WKU Alumna’s work to air on PBS World Channel

A 2018 WKU alumna and photojournalist Brittany Greeson joined a team of four other young journalists during the fall of 2017 in an effort to explore the issues that divide us and the stories that can bring us together for “Crossing the Divide,” an initiative of the GroundTruth Project. The half-hour documentary, which will air on PBS World Channel on September 24th, follows the team as they cross the country documenting the daily lives of average Americans.

“We reported on the idea of divisions in America” said Greeson. “We tried to find topics within that theme in each region.”  Greeson, who had worked with GroundTruth in the past, led the Kentucky reporting.

“I don’t believe in the term giving a voice to the voiceless” said Greeson. “I think people already have voices, I think it’s just our job to amplify them.” 

 

Below are a few of Greeson’s photographs from the project: 


Thomas Morgan, 32, steadily lifts swaths of tobacco to be hung to dry at the Robinson Center for Appalachian Resource Sustainability in Quicksand, Kentucky, on Monday, September 27, 2017.  | Brittany Greeson


Layers of rock are seen towering above a busy highway just outside of Pikeville, Kentucky, on Saturday, September, 29, 2017. | Brittany Greeson


Lizzie Jones, 17, proudly wears her father’s employee of the month jacket from his time working at the coal mines nearby a shelf of her family’s relics of the coal industry at her home in Eastern Kentucky, on Sunday, September 24, 2017. Jones’ father passed away from black lung in 2014. In January of 2017 her mother, who also worked in the coal mining industry, passed away. Jones said she has plans on moving into the home they once shared and has developed a complex relationship with the coal. | Brittany Greeson

 

Crossing the Divide will air on PBS World Channel on September 24th.

Greeson’s work can be found at https://www.brittanygreeson.com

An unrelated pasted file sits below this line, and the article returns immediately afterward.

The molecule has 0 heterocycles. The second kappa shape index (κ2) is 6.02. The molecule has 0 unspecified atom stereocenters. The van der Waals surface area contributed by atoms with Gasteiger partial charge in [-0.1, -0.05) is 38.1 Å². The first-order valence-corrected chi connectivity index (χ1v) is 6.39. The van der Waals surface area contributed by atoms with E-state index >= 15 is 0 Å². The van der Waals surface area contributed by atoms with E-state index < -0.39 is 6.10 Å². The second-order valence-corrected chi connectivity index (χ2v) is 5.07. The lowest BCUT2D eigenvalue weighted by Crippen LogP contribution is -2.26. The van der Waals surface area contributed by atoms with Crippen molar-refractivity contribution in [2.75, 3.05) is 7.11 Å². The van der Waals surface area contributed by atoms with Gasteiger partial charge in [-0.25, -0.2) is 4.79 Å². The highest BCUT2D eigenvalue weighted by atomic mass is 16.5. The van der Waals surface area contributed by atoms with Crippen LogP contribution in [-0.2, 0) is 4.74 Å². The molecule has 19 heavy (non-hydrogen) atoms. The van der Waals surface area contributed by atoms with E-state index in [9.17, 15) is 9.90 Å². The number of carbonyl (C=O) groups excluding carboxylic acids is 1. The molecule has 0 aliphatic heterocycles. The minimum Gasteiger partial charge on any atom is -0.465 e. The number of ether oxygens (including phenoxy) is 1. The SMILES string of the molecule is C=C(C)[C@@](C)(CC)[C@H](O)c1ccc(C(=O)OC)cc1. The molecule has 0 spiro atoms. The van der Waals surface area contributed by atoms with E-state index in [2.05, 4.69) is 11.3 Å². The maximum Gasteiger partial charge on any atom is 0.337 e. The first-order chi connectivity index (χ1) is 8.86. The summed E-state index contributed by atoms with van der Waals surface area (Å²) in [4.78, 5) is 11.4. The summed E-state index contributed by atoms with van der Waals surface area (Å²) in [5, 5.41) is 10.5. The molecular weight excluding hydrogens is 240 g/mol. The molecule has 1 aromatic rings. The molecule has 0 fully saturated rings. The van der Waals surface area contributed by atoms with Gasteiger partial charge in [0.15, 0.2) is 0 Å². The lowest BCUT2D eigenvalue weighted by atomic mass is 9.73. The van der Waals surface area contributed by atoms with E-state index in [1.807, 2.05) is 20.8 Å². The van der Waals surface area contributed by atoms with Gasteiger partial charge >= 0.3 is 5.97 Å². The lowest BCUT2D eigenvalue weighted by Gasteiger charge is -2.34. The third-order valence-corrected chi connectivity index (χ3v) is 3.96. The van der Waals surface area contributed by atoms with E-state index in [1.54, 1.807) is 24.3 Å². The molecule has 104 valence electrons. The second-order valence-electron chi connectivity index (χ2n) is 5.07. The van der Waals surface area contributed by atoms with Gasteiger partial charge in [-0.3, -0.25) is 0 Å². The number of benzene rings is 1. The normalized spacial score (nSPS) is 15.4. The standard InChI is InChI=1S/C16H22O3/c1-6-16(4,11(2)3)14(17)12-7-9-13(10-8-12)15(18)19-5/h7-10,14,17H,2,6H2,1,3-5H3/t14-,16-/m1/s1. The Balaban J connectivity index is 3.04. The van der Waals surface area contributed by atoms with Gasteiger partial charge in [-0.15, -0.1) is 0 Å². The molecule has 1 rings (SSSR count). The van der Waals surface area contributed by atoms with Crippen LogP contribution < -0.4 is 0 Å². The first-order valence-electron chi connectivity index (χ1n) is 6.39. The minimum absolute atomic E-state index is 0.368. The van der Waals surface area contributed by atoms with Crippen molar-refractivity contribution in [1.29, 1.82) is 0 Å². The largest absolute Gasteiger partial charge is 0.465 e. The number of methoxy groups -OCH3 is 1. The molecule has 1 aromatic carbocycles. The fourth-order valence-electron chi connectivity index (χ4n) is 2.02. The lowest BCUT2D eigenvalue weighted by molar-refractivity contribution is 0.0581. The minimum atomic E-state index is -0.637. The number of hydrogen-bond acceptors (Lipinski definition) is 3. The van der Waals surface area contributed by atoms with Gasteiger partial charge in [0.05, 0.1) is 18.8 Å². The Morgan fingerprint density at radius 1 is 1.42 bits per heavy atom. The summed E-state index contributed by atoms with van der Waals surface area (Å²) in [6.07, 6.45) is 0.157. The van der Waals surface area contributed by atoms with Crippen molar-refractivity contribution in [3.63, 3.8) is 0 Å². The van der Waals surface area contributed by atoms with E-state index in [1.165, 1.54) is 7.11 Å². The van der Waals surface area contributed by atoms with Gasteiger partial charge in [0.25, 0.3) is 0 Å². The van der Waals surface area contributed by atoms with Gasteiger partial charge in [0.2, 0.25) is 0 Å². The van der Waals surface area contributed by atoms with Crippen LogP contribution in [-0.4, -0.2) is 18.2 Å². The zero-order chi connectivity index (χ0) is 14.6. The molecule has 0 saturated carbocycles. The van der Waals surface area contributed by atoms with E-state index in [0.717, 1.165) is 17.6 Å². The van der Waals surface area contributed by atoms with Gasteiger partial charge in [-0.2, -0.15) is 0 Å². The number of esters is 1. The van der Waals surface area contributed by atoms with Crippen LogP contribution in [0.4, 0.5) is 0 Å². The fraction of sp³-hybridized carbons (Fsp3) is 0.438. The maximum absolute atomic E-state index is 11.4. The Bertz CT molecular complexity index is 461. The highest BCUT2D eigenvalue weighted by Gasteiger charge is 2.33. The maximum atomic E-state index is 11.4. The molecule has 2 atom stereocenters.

Through Our Eyes Week 1

Below are some of our favorite photos from this week’s Through Our Eyes. Each week the selections are chosen by WKUPJ students. Stay tuned for more to come!

First Place

Jennifer and Cameron share ice cubes and a few kisses on a hot evening in Tevistion, California. Both their parents emigrated from Oklahoma with the rest of the “Black Okies” in mid-twentieth century to work the fields of the Central Valley. Jennifer moved to the cities briefly but has been forced to return to her family’s crumbling home to raise her two children, Naynay and Jordan. | Gabe Scarlett

Second Place

Aderemi Ogunleye, formerly a resident of Nigeria, West Africa, poses for a portrait after Oath of Allegiance to become a naturalized citizen of the United States at Central Library on Tuesday, June 19, 2018. | Ebony Cox

Honorable Mention

More than a week after the arrest of her father Jose (who is a green card holder), Natalie Garcia tries to console her daughter Marley outside their home in Arleta, California from which Jose was taken. He had been watering his lawn and preparing for a shift driving for Uber, one of his three jobs, when ICE officials detained him for deportation for a charge from two decades ago. Since his arrest, Marley has slept in his bed and lays out his clothes each day to pretend that he is there. “I put his perfume on sometimes,” Marley explains. “I close my eyes. I cry.” | Gabe Scarlett